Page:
LG were one of the first companies to get into the low-budget Android phones segment with their Optimus One, which made quite a mark in the Android world. Now, the company has announced the successor to its Optimus One, the new LG Optimus Net. The P690 places itself as a budget Android phone as well, but is it worth a purchase? Let’s find out. 

The top consists of the tiny power button and 3.5 mm jack

Design and Build Quality

The Optimus Net looks very much like the original Optimus P500 phone. It’s got a 320×480, 3.2-inch capacitive touchscreen, so the display size hasn’t changed from its predecessor. The back and the sides are quite glossy, so fingerprints will be a problem, which you’ll have to get used to. The phone does feel quite light at 122 grams, but at the same time, it looks and feels quite plasticy, which is a disappointment. The volume rocker buttons are located on the left, while the microUSB slot is housed underneath a protective flap on the right of the phone. The top consists of the tiny power button and the 3.5mm headphone jack. The rear flap is easy to remove and only the SIM card is placed under the battery, so the memory card is hot swappable. 

The build feels quite flimsy and cheap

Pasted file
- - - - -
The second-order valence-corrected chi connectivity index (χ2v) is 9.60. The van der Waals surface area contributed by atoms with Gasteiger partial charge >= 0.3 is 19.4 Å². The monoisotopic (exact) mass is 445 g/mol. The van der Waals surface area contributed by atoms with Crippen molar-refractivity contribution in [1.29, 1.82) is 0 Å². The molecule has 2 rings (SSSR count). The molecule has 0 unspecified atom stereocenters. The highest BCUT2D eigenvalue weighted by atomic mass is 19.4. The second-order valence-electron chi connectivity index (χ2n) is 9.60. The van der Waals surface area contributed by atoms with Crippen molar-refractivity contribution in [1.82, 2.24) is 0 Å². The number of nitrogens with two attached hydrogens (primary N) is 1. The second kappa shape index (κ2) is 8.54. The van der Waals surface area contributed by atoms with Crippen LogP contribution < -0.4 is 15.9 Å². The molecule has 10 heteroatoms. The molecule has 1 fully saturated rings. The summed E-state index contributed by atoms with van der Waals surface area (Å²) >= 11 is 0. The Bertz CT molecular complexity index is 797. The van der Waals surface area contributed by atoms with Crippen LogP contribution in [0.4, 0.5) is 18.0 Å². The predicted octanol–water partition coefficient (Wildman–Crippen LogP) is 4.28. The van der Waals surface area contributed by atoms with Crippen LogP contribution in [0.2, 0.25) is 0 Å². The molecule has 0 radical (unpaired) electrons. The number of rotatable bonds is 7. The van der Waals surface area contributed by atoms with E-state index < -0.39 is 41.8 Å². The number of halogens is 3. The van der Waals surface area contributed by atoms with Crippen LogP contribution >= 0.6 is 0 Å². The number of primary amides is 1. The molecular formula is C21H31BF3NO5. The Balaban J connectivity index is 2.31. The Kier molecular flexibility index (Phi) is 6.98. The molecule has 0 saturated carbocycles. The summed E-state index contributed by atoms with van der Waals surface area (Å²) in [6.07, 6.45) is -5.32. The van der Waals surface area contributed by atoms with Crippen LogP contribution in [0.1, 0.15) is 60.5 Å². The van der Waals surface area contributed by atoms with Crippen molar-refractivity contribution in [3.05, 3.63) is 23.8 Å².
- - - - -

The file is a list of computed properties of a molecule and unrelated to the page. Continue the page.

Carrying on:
The build feels quite flimsy and cheap

The physical button layout at the bottom has the options key on the left, followed by the home, return key and search buttons. There are two separate panels with the home and back button in one block, and the other two in the exterior block.  The center block buttons feel just fine, but the menu button feels lighter, hollower, and doesn’t have a very consistent feel to it. This complaint extends to the side volume buttons as well. LG could have done a lot better with the build quality of the Net.

Features

Interface

The Optimus Net runs on an 800MHz processor with an Adreno 200 GPU and on first impression the phone runs pretty quick. The P690 has a fluid interface and navigation through the home screen and the various menus is fast and lag-free. But the one problem the interface has, like the other LG phones, is that it’s not polished. Take for example the drop down notification bar. The icons have a very sharp and contrasting feel to them and it looks like several separate sections have been stitched together into one menu. The interface doesn’t look as appealing as the HTC Explorer we reviewed earlier. 

Homescreen interface

Homescreen interface